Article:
Wired to Starve: The Brain and Eating Disorders

If anyone has known someone with an eating disorder or themselves have struggled with one you know that it is a serious thing- serious enough that 20 percent of cases can be fatal.  Statistics today estimate that 0.5%- 1% women in The US are anorexic and  about 2% of all adolescents and young women are bulimic.  In many cases half of anorexics can develop bulimic tendencies


Everyone wants to know: Is the cause of an eating disorder genetic, environmental or both?  It’s a fact, bulimia is higher in male wrestlers and those who diet which seems environmental. What about the genetic factors- many papers support the passing down of certain eating disorder genes.  It appears that some people are susceptible to eating disorders and like a loaded gun- it’s the environment that may pull the trigger.  Not to mention other factors such as up to 70% of those who suffer from bulimia also struggle with depression and/or anxiety and obsessive thoughts.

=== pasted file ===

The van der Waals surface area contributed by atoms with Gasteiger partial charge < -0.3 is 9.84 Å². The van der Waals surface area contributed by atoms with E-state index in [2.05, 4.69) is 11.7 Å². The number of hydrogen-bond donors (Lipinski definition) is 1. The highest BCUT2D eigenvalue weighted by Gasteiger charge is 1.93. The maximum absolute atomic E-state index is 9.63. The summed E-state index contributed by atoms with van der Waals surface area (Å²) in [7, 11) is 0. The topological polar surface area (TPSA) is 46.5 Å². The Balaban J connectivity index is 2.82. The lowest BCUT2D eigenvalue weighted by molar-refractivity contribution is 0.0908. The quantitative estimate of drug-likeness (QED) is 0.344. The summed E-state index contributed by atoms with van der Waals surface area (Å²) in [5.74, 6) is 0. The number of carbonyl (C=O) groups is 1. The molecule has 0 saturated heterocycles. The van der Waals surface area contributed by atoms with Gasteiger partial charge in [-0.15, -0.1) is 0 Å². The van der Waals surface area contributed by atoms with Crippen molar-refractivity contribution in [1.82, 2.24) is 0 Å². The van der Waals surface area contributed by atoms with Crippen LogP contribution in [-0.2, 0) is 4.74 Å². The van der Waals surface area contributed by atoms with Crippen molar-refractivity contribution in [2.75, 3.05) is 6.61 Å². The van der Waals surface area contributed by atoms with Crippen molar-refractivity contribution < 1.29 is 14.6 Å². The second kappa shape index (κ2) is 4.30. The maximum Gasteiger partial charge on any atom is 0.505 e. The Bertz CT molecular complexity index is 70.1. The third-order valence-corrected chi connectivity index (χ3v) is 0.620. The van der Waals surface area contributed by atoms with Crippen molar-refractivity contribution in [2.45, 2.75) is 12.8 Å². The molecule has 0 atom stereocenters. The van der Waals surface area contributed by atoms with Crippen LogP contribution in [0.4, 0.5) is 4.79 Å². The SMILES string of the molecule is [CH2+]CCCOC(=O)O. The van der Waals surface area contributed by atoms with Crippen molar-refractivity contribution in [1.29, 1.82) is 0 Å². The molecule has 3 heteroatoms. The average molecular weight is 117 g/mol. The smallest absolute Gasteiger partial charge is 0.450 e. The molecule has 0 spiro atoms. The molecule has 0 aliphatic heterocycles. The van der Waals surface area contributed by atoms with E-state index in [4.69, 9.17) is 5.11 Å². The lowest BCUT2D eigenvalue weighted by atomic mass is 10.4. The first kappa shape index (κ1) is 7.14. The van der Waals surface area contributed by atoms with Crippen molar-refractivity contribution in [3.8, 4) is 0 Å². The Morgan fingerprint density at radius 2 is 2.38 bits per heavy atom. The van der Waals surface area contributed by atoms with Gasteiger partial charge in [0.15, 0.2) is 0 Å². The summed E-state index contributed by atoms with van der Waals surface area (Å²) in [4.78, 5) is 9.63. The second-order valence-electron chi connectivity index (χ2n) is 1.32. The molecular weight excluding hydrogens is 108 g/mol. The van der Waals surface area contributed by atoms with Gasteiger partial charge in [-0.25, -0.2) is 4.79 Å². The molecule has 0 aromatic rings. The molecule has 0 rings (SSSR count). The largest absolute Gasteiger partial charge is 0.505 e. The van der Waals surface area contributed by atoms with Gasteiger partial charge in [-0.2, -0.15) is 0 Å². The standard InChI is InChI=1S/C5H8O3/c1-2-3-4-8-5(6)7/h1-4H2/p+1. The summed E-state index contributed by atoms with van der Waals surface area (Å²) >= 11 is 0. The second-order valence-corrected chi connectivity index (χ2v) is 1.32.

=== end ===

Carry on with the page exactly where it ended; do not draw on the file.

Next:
Indeed, most likely there won’t be a single gene that “causes” anorexia nervosa, but rather a number of genes that dispose someone to it. New data is showing that there are even differences in the brain which predispose people toward bulimia or anorexia (Scientific  American Mind , March/April 2014). In this article researchers believe that abnormal responses to sugar predispose people to eating disorders. They found when former anorectics were fed sugar they showed less activity in the reward food center of the brain compared to healthy subjects. The opposite occurred for bulimics who compared to healthy subjects showed more activity in the food reward centers of the brain when given sugar.  Overall, hunger feelings, anticipation of food as a reward are less active in anorectics and more active in bulimics. Making a point that biological factors – especially how our brains are wired- need to be considered in light of eating disorders.